Will Lyon Tupman reflects on life as a pastoral assistant


I can almost hardly believe I’m already approaching the end of my placement as a pastoral assistant at St Michael’s, Croydon. How time flies when you’re having fun! I have had a truly wonderful placement here, which has been instrumental in my pastoral, sacramental and academic formation—both in the church and in the wider community.

The sacramental life at St Michael’s is firmly rooted in the catholic tradition of the Church of England, characterized by our daily routine of Morning Prayer, Mass and Evening Prayer. I am involved in all of these services—often either as a reader, server, or leader, as well as helping to keep the church open for our many guests who visit us throughout the day between services. I have found our prayer and worship very helpful; perhaps collectively the heartbeat of the church’s sacramental life has provided me with a spiritual anchor and consistency, which I practise both at work and on holiday. I feel this perfectly complements all the various other activities I am involved in throughout my week. Moreover, we have also made two visits to the Shrine of Our Lady of Walsingham (on the National and Adoremus Pilgrimages). These have both helped to further foster my spirituality and devotion, and I have particularly enjoyed meeting more people from the wider catholic tradition from across the country.

Croydon is one of the most diverse regions in the country; it is home to people from many different countries and cultures. However, it is also one of the most deprived regions—and, as visibly committed Christians in the community, at St Michael’s we believe a vital aspect of our ministry is in accompanying and aiding others in relieving their poverty as best as we can. As part of my placement, I have volunteered at a winter night shelter for those who are homeless, and I also volunteer every week at Croydon’s Refugee Day Centre, meeting and helping refugees from all over the world. Furthermore, I work as a chaplain at Croydon College, a diverse school of several thousand students where I have established a chess club for people of all levels of experience at the game. Many of our students are also refugees and my chess club, as well as providing a fun and educational activity for those who attend, also helps to give a much-needed confidence boost to those who are not yet as proficient in English as some of their friends. Moreover, I am a chaplain at Croydon University Hospital, visiting both patients and staff around the hospital. I have felt this to be a crucial aspect of my placement; many of the people I meet on a regular basis have experienced all kinds of loss, and yet they often still display an inspirational degree of hope. To be able to do my part in playing a role in their journeys helps me just as much as it helps them.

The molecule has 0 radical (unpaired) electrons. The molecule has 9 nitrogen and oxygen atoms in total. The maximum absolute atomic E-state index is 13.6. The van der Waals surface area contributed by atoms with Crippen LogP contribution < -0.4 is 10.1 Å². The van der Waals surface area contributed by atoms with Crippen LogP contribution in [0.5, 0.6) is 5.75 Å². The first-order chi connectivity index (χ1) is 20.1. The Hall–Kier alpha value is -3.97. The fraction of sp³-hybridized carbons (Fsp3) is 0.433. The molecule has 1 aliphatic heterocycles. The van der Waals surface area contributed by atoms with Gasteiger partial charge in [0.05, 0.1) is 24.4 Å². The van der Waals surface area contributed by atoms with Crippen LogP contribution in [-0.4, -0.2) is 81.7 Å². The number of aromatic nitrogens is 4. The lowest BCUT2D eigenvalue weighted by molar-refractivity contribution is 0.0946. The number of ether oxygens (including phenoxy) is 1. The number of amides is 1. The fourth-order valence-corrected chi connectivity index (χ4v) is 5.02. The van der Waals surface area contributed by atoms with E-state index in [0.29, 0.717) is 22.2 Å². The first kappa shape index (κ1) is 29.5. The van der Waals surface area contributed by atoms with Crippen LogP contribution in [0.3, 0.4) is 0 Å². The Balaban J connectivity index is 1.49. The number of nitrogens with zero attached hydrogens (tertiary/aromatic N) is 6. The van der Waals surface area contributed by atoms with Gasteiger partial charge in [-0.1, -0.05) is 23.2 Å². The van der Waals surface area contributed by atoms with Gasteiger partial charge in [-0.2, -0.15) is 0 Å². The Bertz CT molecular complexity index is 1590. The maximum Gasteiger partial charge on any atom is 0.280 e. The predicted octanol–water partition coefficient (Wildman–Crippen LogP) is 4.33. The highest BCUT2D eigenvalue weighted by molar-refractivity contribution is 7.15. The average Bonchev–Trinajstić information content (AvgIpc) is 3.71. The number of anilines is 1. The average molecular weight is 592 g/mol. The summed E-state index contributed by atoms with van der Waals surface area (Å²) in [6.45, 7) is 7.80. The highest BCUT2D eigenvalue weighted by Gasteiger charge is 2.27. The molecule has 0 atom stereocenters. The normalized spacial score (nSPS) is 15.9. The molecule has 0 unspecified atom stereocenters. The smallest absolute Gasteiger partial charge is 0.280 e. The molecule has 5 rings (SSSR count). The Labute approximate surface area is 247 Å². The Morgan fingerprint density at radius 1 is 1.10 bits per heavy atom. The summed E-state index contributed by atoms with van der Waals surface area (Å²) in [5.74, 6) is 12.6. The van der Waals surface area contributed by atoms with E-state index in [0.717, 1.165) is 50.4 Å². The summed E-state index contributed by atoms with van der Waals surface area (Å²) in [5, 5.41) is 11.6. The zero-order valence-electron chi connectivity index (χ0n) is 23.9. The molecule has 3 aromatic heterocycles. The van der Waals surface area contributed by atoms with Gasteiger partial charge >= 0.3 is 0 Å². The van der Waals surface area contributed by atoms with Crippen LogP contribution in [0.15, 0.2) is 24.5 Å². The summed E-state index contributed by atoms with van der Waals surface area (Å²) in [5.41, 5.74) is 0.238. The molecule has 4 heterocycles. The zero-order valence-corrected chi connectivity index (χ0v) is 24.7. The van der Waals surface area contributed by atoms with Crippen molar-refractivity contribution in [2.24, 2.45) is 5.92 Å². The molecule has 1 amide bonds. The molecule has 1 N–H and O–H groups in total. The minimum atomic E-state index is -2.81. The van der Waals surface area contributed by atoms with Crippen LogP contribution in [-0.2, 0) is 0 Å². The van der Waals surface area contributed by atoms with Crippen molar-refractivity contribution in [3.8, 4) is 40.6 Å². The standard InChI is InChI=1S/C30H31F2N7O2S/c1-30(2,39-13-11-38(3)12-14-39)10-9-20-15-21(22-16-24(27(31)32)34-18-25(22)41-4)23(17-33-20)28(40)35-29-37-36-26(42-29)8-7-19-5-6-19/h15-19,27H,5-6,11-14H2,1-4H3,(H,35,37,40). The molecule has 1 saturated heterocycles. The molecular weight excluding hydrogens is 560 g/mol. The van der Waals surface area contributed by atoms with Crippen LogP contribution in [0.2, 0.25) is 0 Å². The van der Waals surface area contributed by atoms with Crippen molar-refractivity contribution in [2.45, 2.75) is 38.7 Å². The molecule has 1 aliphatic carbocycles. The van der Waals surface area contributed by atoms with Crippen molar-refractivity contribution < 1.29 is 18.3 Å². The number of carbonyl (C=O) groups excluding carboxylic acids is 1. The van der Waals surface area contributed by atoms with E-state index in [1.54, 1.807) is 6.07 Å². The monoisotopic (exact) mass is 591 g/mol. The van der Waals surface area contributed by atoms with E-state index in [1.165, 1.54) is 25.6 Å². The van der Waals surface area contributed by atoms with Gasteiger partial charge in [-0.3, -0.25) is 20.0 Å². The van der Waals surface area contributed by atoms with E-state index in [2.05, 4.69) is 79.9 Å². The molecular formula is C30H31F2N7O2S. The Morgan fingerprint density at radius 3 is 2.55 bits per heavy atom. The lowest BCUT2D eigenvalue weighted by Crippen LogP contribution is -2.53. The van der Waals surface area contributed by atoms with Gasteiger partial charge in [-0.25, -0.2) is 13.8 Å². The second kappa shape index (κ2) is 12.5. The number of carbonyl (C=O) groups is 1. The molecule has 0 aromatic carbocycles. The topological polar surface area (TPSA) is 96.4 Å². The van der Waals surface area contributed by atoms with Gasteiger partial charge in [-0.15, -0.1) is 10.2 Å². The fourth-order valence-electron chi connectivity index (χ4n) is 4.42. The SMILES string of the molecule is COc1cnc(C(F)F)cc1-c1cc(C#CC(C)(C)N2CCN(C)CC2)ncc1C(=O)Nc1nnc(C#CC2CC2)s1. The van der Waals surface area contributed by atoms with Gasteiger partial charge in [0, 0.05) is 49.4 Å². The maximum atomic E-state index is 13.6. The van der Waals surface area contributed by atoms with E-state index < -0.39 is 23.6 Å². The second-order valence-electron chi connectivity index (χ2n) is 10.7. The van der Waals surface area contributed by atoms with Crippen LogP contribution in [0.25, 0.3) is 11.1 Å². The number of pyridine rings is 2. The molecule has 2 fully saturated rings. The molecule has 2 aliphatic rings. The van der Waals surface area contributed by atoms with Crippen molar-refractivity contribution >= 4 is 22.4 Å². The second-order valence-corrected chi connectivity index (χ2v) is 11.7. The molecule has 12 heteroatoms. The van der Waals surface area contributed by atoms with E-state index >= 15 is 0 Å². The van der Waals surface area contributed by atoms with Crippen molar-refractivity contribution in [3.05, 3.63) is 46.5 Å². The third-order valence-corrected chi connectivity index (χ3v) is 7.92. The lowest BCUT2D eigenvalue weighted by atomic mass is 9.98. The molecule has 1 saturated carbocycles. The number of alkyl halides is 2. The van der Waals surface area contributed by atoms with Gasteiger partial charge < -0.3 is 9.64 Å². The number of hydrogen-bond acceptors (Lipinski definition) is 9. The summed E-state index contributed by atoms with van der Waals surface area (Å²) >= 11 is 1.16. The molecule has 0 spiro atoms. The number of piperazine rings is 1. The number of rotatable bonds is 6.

Alongside these pastoral and sacramental aspects, there has been a distinctly academic character to my placement. St Michael’s has been one of the most academically-focused churches I have served in to date. This particularly appealed to me, having studied theology at university. Our studies have been largely focused on various elements central to the Christian faith; the Incarnation, the Paschal Mystery, and the saints and sacraments. Engaging with a variety of ancient and modern texts (from St Athanasius and Melito of Sardis, to the former Archbishop of Canterbury Rowan Williams and Pope Emeritus Benedict XVI) has provided me with a great sense of the consistency in the development of the Church’s understanding of doctrine. I have particularly valued the variety in ways and mediums we have explored these Christian texts and doctrines, be it by seminars with the priests at St Michael’s and the Archdeacon of Hastings, or viewing and examining beautiful Christian artworks and artefacts at the National Gallery in London each term with one of the curators there. I have both furthered and expanded my theological repertoire during my time at St Michael’s, in the spirit of St Anselm’s motto of ‘faith seeking understanding.’ As well as for myself, I relish any opportunity to apply my theological learning and understanding to help other Christians on their journeys. Offering presentations to parishioners in study groups (such as our weekly Catechesis series in Church, which are open to all) gives us the perfect chance to help others around us to explore more about our faith.

My placement at St Michael’s, Croydon has been absolutely invaluable to me. I feel incredibly lucky to enjoy the experiences I have gained, and to have journeyed with the priests, my fellow pastoral assistant, and everyone else here. The placement has been vital for my vocational discernment, and particularly for the successful result I attained from my Bishops’ Advisory Panel when I was formally recommended to train for ordained ministry. My year at St. Michael’s has equipped me brilliantly as I continue my journey towards further training and formation for ordination. I am immensely grateful to everyone who has helped make this placement possible for me—to those who pray for me, to those who mentor me, and to those who have funded the placement to make it financially possible.


Will Lyon Tupman was the pastoral assistant at St Michael’s, Croydon. In September he begins training at Westcott House. Cambridge.